The news has been full of stories about the feud between Amazon and Hachette these last few months. In a nutshell, Amazon have been trying to force Hachette to accept lower retailers pricing for some of their ebooks, and Hachette has been refusing. With Amazon halting pre-orders of some Hachette titles, and Hachette orchestrating public petitions from well known authors in their defence, most notably J.K Rowling and Stephen King, the least that can be said is that it’s been getting dirty. There have even been calls to boycott Amazon entirely.
A quick survey of articles on the subject reveals a fairly solid majority siding with Hachette, and over the last few weeks, this has begun to rile me. Not because Amazon necessarily are one hundred percent right in this case (I’m not going to pronounce on that here), but because Hachette is almost systematically being painted as a small indy victim of Amazon’s megalithic monopoly.
This irks me because such simplifications of truth, while making for good copy, simply don’t help anyone understand the many shades of grey (did you see what I did there?) that underpin the truth.
For Hachette is no indy publisher struggling for survival. Hachette is a subsidiary of the Lagardere publishing group whose turnover for 2013 was over seven billion euros. And Amazon is no monopoly. There is not a single product that Amazon offers for which a well known alternative doesn’t exist, and its competitors are not suffering, struggling startups. Apple and Google are amongst the biggest companies on the planet (in Apple’s case, arguably the biggest), and both sell ebooks and music. If you want an ereader, you can choose between the Kindle, Nook, Kobo, or an iPad or Android tablet. You want electronics? Currys or PC World have web stores too. You want dog food? Go to Aldi. The list goes on.
Now why should I care about how this dispute gets depicted?
Well, the truth is that it feels a little like hearing about a celebrity friend being trashed in the media. And in my case, this celebrity friend just happened to change my life. Repeatedly.
So just to add my own little dash of grey to this oh-so-black-and-white business, here’s my story.
In 2002, I finished my first ever novel, a collection of slightly clunky interlinked vignettes based around the gay dating scene, called 50 Reasons to Say Goodbye. I had been writing since I was five, but this was the first time I ever felt anything I had written was worth showing to someone.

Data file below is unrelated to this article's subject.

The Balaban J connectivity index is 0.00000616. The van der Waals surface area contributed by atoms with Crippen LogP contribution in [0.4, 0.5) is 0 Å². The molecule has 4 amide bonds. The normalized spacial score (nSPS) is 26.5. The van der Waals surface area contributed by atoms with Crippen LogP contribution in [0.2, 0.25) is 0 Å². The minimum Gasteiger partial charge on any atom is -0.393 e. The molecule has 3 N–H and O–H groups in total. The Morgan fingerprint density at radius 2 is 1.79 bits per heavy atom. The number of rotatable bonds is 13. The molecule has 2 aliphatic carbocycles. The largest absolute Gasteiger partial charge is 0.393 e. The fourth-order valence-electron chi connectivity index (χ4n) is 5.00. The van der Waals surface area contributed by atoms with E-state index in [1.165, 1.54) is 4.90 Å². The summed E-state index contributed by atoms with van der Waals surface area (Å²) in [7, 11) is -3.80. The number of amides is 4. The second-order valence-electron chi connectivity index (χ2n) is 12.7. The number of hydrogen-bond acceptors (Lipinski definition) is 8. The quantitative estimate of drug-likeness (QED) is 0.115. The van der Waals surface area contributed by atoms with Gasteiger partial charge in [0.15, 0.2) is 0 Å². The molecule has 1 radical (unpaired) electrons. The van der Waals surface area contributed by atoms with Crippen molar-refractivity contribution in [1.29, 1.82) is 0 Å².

A friend of a friend at the Times read it and declared himself “moved.” “You should get this published,” he told me. I dared to show it to a few more friends. They loved it. I made a PDF and shared it around. People passed it on. Enthusiastic emails from strangers started to find their back to me.
Encouraged, I purchased a copy of the Writer’s and Artist’s Yearbook and sent the manuscript to almost a hundred publishers. About ten replied that they only accepted manuscripts from Agents (the others didn’t reply at all). So I started to send it to agents. Over the next two years, about thirty of the hundred agents I sent it to replied that, “No, 50 Reasons didn’t fit their lists.” Again, the others didn’t even bother to reply.
Demoralised, and with boxes of rejection slips that I still have today, I gave up. The wall formed by the gatekeepers of the literary world seemed impenetrable.
In 2004, I heard about Lulu’s print on demand self publishing. The press was full of snotty outrage at the unfiltered rubbish that plebs like myself would be able to publish, but I signed up for an account all the same. The learning curve was steep. I had to format my book myself, I made (very dodgy) covers for it, I uploaded it all to their servers. I crossed my fingers and waited.
After a month or so, the book appeared for sale on Amazon’s servers, and within six it was creeping into the top hundred in the gay literature category. It was only selling ten or twenty copies a month, but the reviews were good. I felt encouraged. I started writing a sequel.
In 2005, I published the sequel: Sottopassaggio. It too, got good reviews, and I even managed to get some coverage in the gay press for both books. Sales of 50 Reasons took off. It reached #1 in Amazon’s gay fiction chart, and I even managed to place copies with wholesalers in the USA and UK so that the book could appear in bookstores.
Over the next five years, I wrote three more novels, all of which I self published, and by 2009 I had sold almost three thousand books. It wasn’t bad for a self published author in those days, and it was enough to reassure me that people enjoyed my writing. But it was nowhere near enough to pay the bills. I had lost my job and used the last of my savings in order to keep writing. The debts were mounting.
In 2009 another route to success appeared to sparkle on the horizon. I had started to write my first crossover novel, a gay/straight title provisionally entitled The Case of The Missing Boyfriend. I told a writer friend (who I had met at a gay literature event) about it, and he was enthusiastic. He put me in touch with his (extremely well known) agent.
The agent, let’s call her ’C’, loved my synopsis and encouraged me to send her the first few chapters once they were finished. C loved these as well, and told me to carry on.